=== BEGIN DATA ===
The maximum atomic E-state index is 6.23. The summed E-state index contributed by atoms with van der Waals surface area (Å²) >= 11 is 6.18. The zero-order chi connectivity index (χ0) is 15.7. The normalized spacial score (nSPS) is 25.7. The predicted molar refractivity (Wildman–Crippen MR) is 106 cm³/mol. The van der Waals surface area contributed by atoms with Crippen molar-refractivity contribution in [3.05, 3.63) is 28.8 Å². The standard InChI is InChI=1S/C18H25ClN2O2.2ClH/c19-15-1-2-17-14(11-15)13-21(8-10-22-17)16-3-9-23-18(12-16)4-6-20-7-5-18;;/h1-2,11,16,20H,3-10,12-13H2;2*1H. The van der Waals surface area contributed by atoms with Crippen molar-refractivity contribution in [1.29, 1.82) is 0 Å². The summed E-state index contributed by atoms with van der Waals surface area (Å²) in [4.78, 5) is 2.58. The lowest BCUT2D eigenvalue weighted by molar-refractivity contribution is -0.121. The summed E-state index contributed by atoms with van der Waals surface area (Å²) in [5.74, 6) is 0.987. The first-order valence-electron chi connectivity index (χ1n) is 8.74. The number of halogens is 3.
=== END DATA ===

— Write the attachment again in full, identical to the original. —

The maximum atomic E-state index is 6.23. The summed E-state index contributed by atoms with van der Waals surface area (Å²) >= 11 is 6.18. The zero-order chi connectivity index (χ0) is 15.7. The normalized spacial score (nSPS) is 25.7. The predicted molar refractivity (Wildman–Crippen MR) is 106 cm³/mol. The van der Waals surface area contributed by atoms with Crippen molar-refractivity contribution in [3.05, 3.63) is 28.8 Å². The standard InChI is InChI=1S/C18H25ClN2O2.2ClH/c19-15-1-2-17-14(11-15)13-21(8-10-22-17)16-3-9-23-18(12-16)4-6-20-7-5-18;;/h1-2,11,16,20H,3-10,12-13H2;2*1H. The van der Waals surface area contributed by atoms with Crippen molar-refractivity contribution in [1.29, 1.82) is 0 Å². The summed E-state index contributed by atoms with van der Waals surface area (Å²) in [4.78, 5) is 2.58. The lowest BCUT2D eigenvalue weighted by molar-refractivity contribution is -0.121. The summed E-state index contributed by atoms with van der Waals surface area (Å²) in [5.74, 6) is 0.987. The first-order valence-electron chi connectivity index (χ1n) is 8.74. The number of halogens is 3.